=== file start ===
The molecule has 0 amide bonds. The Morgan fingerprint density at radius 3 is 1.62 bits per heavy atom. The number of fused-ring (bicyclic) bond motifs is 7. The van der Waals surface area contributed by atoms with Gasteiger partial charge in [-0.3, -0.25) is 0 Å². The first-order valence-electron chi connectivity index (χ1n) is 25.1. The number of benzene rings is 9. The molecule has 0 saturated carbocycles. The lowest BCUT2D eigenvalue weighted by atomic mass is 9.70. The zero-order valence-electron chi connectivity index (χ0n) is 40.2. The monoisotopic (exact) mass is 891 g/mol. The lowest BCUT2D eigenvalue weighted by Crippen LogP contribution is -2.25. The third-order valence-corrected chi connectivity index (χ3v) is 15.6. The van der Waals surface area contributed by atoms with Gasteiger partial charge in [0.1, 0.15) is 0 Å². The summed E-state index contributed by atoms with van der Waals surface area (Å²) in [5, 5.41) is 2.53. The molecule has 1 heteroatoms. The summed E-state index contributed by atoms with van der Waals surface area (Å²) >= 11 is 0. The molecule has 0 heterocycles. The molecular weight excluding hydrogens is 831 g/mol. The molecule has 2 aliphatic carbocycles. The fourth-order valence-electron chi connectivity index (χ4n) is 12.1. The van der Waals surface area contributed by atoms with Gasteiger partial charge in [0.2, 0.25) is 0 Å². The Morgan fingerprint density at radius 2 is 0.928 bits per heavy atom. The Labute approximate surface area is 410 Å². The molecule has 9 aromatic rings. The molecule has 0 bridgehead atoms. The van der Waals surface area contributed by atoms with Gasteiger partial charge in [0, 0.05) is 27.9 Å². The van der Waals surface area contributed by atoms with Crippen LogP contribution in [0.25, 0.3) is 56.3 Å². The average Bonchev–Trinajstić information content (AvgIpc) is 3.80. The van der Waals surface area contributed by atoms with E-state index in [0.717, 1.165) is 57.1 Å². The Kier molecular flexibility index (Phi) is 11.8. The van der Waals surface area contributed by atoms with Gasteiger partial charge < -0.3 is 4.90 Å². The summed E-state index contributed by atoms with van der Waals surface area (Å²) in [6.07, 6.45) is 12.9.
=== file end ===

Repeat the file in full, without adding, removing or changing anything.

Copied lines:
The molecule has 0 amide bonds. The Morgan fingerprint density at radius 3 is 1.62 bits per heavy atom. The number of fused-ring (bicyclic) bond motifs is 7. The van der Waals surface area contributed by atoms with Gasteiger partial charge in [-0.3, -0.25) is 0 Å². The first-order valence-electron chi connectivity index (χ1n) is 25.1. The number of benzene rings is 9. The molecule has 0 saturated carbocycles. The lowest BCUT2D eigenvalue weighted by atomic mass is 9.70. The zero-order valence-electron chi connectivity index (χ0n) is 40.2. The monoisotopic (exact) mass is 891 g/mol. The lowest BCUT2D eigenvalue weighted by Crippen LogP contribution is -2.25. The third-order valence-corrected chi connectivity index (χ3v) is 15.6. The van der Waals surface area contributed by atoms with Gasteiger partial charge in [0.1, 0.15) is 0 Å². The summed E-state index contributed by atoms with van der Waals surface area (Å²) in [5, 5.41) is 2.53. The molecule has 1 heteroatoms. The summed E-state index contributed by atoms with van der Waals surface area (Å²) >= 11 is 0. The molecule has 0 heterocycles. The molecular weight excluding hydrogens is 831 g/mol. The molecule has 2 aliphatic carbocycles. The fourth-order valence-electron chi connectivity index (χ4n) is 12.1. The van der Waals surface area contributed by atoms with Gasteiger partial charge in [0.2, 0.25) is 0 Å². The Morgan fingerprint density at radius 2 is 0.928 bits per heavy atom. The Labute approximate surface area is 410 Å². The molecule has 9 aromatic rings. The molecule has 0 bridgehead atoms. The van der Waals surface area contributed by atoms with Gasteiger partial charge in [0, 0.05) is 27.9 Å². The van der Waals surface area contributed by atoms with Crippen LogP contribution in [0.25, 0.3) is 56.3 Å². The average Bonchev–Trinajstić information content (AvgIpc) is 3.80. The van der Waals surface area contributed by atoms with E-state index in [0.717, 1.165) is 57.1 Å². The Kier molecular flexibility index (Phi) is 11.8. The van der Waals surface area contributed by atoms with Gasteiger partial charge < -0.3 is 4.90 Å². The summed E-state index contributed by atoms with van der Waals surface area (Å²) in [6.07, 6.45) is 12.9.